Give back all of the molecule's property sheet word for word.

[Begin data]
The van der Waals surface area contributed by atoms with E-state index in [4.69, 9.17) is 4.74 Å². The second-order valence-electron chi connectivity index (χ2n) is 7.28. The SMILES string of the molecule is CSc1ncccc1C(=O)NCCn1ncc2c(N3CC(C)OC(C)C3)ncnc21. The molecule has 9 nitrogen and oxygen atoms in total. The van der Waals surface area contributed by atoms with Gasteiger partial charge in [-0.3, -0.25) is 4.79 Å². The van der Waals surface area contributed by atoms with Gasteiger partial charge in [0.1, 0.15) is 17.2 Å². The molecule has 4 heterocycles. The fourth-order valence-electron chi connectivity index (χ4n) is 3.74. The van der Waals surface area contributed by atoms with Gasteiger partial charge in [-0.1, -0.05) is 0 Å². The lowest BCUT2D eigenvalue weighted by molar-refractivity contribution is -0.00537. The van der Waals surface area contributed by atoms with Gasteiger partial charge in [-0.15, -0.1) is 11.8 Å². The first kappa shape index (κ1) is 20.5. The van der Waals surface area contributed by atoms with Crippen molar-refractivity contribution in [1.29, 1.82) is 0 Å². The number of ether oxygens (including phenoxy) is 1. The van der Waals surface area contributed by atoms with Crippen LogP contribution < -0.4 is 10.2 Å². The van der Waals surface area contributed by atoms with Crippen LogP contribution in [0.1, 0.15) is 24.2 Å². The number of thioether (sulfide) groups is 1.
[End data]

The van der Waals surface area contributed by atoms with E-state index in [4.69, 9.17) is 4.74 Å². The second-order valence-electron chi connectivity index (χ2n) is 7.28. The SMILES string of the molecule is CSc1ncccc1C(=O)NCCn1ncc2c(N3CC(C)OC(C)C3)ncnc21. The molecule has 9 nitrogen and oxygen atoms in total. The van der Waals surface area contributed by atoms with Gasteiger partial charge in [-0.3, -0.25) is 4.79 Å². The van der Waals surface area contributed by atoms with Gasteiger partial charge in [0.1, 0.15) is 17.2 Å². The molecule has 4 heterocycles. The fourth-order valence-electron chi connectivity index (χ4n) is 3.74. The van der Waals surface area contributed by atoms with Gasteiger partial charge in [-0.1, -0.05) is 0 Å². The lowest BCUT2D eigenvalue weighted by molar-refractivity contribution is -0.00537. The van der Waals surface area contributed by atoms with Gasteiger partial charge in [-0.15, -0.1) is 11.8 Å². The first kappa shape index (κ1) is 20.5. The van der Waals surface area contributed by atoms with Crippen molar-refractivity contribution in [1.29, 1.82) is 0 Å². The number of ether oxygens (including phenoxy) is 1. The van der Waals surface area contributed by atoms with Crippen LogP contribution < -0.4 is 10.2 Å². The van der Waals surface area contributed by atoms with Crippen LogP contribution in [0.1, 0.15) is 24.2 Å². The number of thioether (sulfide) groups is 1.